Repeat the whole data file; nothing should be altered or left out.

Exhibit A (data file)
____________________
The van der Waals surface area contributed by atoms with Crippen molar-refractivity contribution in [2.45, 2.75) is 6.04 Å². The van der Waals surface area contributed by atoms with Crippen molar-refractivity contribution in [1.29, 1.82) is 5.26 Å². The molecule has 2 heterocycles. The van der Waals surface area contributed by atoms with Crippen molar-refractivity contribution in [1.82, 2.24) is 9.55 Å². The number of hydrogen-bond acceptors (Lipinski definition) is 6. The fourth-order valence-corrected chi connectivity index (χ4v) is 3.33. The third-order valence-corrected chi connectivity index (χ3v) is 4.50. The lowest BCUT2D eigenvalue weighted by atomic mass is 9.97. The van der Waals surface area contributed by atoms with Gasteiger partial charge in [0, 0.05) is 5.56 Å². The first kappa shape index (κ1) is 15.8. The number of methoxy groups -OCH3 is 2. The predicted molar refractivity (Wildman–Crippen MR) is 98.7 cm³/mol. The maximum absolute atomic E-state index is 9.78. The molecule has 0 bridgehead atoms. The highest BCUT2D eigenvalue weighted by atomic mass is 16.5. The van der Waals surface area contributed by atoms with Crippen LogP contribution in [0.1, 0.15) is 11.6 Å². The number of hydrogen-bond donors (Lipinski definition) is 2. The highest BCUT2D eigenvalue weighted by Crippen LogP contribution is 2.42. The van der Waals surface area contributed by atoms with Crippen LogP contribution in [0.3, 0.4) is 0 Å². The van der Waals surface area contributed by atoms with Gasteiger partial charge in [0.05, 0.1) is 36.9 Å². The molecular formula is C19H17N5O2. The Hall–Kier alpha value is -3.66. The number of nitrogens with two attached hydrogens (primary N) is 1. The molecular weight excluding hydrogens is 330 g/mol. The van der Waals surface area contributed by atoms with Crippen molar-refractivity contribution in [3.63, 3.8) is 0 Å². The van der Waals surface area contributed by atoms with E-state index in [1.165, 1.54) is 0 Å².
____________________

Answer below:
The van der Waals surface area contributed by atoms with Crippen molar-refractivity contribution in [2.45, 2.75) is 6.04 Å². The van der Waals surface area contributed by atoms with Crippen molar-refractivity contribution in [1.29, 1.82) is 5.26 Å². The molecule has 2 heterocycles. The van der Waals surface area contributed by atoms with Crippen molar-refractivity contribution in [1.82, 2.24) is 9.55 Å². The number of hydrogen-bond acceptors (Lipinski definition) is 6. The fourth-order valence-corrected chi connectivity index (χ4v) is 3.33. The third-order valence-corrected chi connectivity index (χ3v) is 4.50. The lowest BCUT2D eigenvalue weighted by atomic mass is 9.97. The van der Waals surface area contributed by atoms with Gasteiger partial charge in [0, 0.05) is 5.56 Å². The first kappa shape index (κ1) is 15.8. The number of methoxy groups -OCH3 is 2. The predicted molar refractivity (Wildman–Crippen MR) is 98.7 cm³/mol. The maximum absolute atomic E-state index is 9.78. The molecule has 0 bridgehead atoms. The highest BCUT2D eigenvalue weighted by atomic mass is 16.5. The van der Waals surface area contributed by atoms with Crippen LogP contribution in [0.1, 0.15) is 11.6 Å². The number of hydrogen-bond donors (Lipinski definition) is 2. The highest BCUT2D eigenvalue weighted by Crippen LogP contribution is 2.42. The van der Waals surface area contributed by atoms with Crippen LogP contribution in [0.3, 0.4) is 0 Å². The van der Waals surface area contributed by atoms with Gasteiger partial charge in [0.05, 0.1) is 36.9 Å². The molecular formula is C19H17N5O2. The Hall–Kier alpha value is -3.66. The number of nitrogens with two attached hydrogens (primary N) is 1. The molecular weight excluding hydrogens is 330 g/mol. The van der Waals surface area contributed by atoms with Crippen molar-refractivity contribution in [3.63, 3.8) is 0 Å². The van der Waals surface area contributed by atoms with E-state index in [1.165, 1.54) is 0 Å².